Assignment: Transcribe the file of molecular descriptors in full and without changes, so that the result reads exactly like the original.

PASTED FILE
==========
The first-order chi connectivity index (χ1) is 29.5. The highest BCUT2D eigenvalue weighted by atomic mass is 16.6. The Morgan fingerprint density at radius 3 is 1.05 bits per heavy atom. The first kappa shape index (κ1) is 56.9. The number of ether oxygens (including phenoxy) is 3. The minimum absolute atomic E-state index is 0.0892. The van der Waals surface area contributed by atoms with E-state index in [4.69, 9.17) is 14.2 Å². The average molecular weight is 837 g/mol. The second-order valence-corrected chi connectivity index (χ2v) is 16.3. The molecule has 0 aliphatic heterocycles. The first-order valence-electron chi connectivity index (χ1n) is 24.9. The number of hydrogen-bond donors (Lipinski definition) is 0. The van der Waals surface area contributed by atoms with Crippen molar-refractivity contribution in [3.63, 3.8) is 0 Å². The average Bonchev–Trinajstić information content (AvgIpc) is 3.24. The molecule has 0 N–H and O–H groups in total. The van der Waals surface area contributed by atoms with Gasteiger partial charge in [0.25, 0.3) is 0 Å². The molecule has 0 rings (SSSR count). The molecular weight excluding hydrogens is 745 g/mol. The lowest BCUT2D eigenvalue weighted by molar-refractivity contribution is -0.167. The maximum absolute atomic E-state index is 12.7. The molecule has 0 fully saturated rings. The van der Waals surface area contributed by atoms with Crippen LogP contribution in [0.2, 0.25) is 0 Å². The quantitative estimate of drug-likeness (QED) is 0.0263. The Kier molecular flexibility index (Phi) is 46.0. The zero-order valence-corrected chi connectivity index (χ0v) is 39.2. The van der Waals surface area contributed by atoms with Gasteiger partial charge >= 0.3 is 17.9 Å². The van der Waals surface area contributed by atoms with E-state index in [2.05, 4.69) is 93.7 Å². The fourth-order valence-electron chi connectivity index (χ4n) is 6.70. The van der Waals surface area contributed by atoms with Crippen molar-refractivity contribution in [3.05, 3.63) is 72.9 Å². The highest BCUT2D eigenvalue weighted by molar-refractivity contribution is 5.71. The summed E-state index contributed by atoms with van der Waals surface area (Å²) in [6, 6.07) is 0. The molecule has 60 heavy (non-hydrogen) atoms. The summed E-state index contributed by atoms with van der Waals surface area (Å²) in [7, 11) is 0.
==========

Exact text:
The first-order chi connectivity index (χ1) is 29.5. The highest BCUT2D eigenvalue weighted by atomic mass is 16.6. The Morgan fingerprint density at radius 3 is 1.05 bits per heavy atom. The first kappa shape index (κ1) is 56.9. The number of ether oxygens (including phenoxy) is 3. The minimum absolute atomic E-state index is 0.0892. The van der Waals surface area contributed by atoms with E-state index in [4.69, 9.17) is 14.2 Å². The average molecular weight is 837 g/mol. The second-order valence-corrected chi connectivity index (χ2v) is 16.3. The molecule has 0 aliphatic heterocycles. The first-order valence-electron chi connectivity index (χ1n) is 24.9. The number of hydrogen-bond donors (Lipinski definition) is 0. The van der Waals surface area contributed by atoms with Crippen molar-refractivity contribution in [3.63, 3.8) is 0 Å². The average Bonchev–Trinajstić information content (AvgIpc) is 3.24. The molecule has 0 N–H and O–H groups in total. The van der Waals surface area contributed by atoms with Gasteiger partial charge in [0.25, 0.3) is 0 Å². The molecule has 0 rings (SSSR count). The molecular weight excluding hydrogens is 745 g/mol. The lowest BCUT2D eigenvalue weighted by molar-refractivity contribution is -0.167. The maximum absolute atomic E-state index is 12.7. The molecule has 0 fully saturated rings. The van der Waals surface area contributed by atoms with Crippen LogP contribution in [0.2, 0.25) is 0 Å². The quantitative estimate of drug-likeness (QED) is 0.0263. The Kier molecular flexibility index (Phi) is 46.0. The zero-order valence-corrected chi connectivity index (χ0v) is 39.2. The van der Waals surface area contributed by atoms with Gasteiger partial charge >= 0.3 is 17.9 Å². The van der Waals surface area contributed by atoms with E-state index in [2.05, 4.69) is 93.7 Å². The fourth-order valence-electron chi connectivity index (χ4n) is 6.70. The van der Waals surface area contributed by atoms with Crippen molar-refractivity contribution in [3.05, 3.63) is 72.9 Å². The highest BCUT2D eigenvalue weighted by molar-refractivity contribution is 5.71. The summed E-state index contributed by atoms with van der Waals surface area (Å²) in [6, 6.07) is 0. The molecule has 60 heavy (non-hydrogen) atoms. The summed E-state index contributed by atoms with van der Waals surface area (Å²) in [7, 11) is 0.